OIG issues Work Plan for the next year
The Office of Inspector General (OIG) at the Department of Health & Human Services (HHS) has issued its Work Plan for 2012, indicating what areas will be of most interest for investigations and enforcement action. Much of the work plan involves a greater focus on the new issues raised by the changes introduced by the Patient Protection and Affordable Care Act (PPACA)
OIG's Work Plan is aspirational and, as a result, many projects are carried over from year-to-year as priorities shift and projects planned in the beginning of the fiscal year are set aside, according to an analysis by the law firm of Foley & Lardner, with offices across the country. The fact that a project has not been carried over does not suggest that OIG is no longer interested in that area, the law firm explains. (The work plan can be found at http://tinyurl.com/3aunow5.)
There are a significant number of new projects related to state Medicaid programs, as well as an emphasis on fraud and abuse reviews, the firm notes. Medicare Parts C and D also received an increased share of OIG's attention regarding new projects.
The 2012 Work Plan identifies 23 projects targeting hospitals. Of these 23, six are new projects. OIG will continue reviews related to hospital reporting of adverse events and present on admission conditions, as well as outlier payments and reporting of quality data. Foley & Lardner provides this overview of some of the major projects from the 2012 Work Plan:
Accuracy of Present-on-Admission Indicators Submitted on Medicare Claims (OEI).
OIG will review the accuracy of present-on-admission (POA) indicators submitted on inpatient hospital claims. CMS requires hospitals to submit POA indicators with each diagnosis code on Medicare hospital inpatient claims. Under PPACA, hospitals with high rates of hospital-acquired conditions receive reduced payments, so POA indicators are necessary to implement the new requirement.
Medicare Inpatient and Outpatient Payments to Acute Care Hospitals (OAS).
OIG will review hospital Medicare payments to determine hospital compliance with selected billing requirements and to recommend recovery of overpayments for providers that routinely submit improper claims. OIG will review high- and low-compliance risk hospitals and will compare the compliance practices of the two groups.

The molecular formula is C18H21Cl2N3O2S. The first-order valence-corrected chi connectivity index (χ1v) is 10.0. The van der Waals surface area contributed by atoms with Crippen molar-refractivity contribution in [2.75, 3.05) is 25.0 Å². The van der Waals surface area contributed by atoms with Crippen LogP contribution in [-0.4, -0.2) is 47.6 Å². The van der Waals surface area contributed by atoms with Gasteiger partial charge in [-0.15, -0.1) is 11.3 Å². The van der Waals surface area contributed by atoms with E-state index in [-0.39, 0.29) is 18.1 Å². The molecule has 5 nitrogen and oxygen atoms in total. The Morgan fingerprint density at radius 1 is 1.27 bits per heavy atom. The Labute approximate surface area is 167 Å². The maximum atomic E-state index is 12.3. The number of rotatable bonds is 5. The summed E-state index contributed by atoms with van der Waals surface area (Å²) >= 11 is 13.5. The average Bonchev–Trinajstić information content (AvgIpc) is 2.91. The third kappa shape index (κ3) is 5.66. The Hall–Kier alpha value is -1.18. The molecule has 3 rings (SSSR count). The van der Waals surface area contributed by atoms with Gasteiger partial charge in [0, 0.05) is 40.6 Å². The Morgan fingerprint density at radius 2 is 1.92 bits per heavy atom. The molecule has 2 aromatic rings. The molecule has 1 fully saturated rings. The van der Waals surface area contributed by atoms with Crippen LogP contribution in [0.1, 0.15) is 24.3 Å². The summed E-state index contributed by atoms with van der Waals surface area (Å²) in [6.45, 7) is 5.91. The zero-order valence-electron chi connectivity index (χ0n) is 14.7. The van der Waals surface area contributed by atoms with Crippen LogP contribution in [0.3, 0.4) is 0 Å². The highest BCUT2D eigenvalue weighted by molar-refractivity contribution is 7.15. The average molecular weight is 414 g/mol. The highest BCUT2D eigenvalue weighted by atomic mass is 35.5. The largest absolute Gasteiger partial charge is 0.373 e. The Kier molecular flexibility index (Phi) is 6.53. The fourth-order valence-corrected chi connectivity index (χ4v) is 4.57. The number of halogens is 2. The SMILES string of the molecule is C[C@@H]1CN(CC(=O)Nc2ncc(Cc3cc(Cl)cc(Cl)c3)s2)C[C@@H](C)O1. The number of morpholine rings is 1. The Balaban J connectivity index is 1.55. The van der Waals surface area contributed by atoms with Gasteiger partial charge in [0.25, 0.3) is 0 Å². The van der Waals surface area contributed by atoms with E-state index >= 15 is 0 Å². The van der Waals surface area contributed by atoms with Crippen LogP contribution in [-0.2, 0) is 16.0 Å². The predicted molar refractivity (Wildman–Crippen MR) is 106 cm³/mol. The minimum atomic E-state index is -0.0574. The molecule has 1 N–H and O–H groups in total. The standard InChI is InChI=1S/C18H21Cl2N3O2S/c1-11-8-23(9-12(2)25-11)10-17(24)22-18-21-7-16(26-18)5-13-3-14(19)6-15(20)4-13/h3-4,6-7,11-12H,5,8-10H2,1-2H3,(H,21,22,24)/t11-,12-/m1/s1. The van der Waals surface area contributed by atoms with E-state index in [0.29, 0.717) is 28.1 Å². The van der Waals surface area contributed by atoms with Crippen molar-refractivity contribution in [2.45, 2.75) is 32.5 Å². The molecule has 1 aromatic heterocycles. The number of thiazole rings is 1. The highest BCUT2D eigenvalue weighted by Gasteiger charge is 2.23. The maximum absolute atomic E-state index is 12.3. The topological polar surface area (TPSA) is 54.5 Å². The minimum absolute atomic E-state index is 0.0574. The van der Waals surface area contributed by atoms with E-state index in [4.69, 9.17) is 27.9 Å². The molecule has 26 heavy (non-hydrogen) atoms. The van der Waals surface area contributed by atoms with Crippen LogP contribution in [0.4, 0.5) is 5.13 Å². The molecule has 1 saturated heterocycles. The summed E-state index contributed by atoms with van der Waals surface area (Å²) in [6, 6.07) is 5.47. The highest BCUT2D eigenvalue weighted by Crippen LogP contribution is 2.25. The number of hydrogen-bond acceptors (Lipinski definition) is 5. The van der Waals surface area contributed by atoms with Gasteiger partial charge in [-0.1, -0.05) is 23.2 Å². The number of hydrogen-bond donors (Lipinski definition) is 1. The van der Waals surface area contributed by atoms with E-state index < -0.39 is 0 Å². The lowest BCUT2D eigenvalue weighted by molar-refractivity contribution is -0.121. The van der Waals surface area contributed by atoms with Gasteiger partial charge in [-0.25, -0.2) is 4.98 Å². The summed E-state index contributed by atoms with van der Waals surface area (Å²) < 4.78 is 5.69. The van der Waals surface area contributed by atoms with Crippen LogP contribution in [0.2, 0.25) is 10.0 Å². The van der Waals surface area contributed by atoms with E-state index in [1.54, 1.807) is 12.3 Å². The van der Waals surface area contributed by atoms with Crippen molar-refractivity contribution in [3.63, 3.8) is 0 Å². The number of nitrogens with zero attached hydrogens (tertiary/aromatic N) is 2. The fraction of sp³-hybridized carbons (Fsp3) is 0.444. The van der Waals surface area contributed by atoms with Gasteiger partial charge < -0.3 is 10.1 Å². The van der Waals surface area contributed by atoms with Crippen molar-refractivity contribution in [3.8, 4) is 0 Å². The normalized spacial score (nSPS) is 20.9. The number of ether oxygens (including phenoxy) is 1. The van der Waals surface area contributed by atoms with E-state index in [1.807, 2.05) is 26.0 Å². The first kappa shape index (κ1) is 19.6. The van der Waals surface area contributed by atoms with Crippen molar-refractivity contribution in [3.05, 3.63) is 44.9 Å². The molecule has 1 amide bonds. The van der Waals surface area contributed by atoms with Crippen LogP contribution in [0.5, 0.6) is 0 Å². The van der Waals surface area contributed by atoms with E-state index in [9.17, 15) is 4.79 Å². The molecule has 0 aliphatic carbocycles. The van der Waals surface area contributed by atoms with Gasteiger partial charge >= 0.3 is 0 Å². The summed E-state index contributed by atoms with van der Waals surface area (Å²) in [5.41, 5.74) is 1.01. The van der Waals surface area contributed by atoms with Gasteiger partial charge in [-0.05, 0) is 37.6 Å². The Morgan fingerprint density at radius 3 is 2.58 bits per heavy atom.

Acute-Care Hospital Inpatient Transfers to Inpatient Hospice Care (OAS).
OIG will review Medicare claims for inpatient stays for which the beneficiary was transferred to hospice care. For such claims, OIG will examine the financial or common ownership relationship between the acute-care hospital and the hospice provider. OIG also will examine how Medicare treats reimbursement for similar transfers from the acute care setting to other settings.
Medicare Outpatient Dental Claims (OAS).
OIG will review hospital outpatient payments for dental services to determine whether payments for dental services were made in accordance with Medicare requirements. Generally, Medicare excludes dental services, but OIG audits revealed that providers were receiving Medicare reimbursement for noncovered dental services, which resulted in significant overpayments.
Inpatient Rehabilitation Facilities (OEI).
OIG will examine the appropriateness of admissions to inpatient rehabilitation facilities (IRFs). IRFs provide rehabilitation services for patients who require a hospital-level of care to improve their ability to function. OIG will review the level of therapy and how much concurrent group therapy is provided.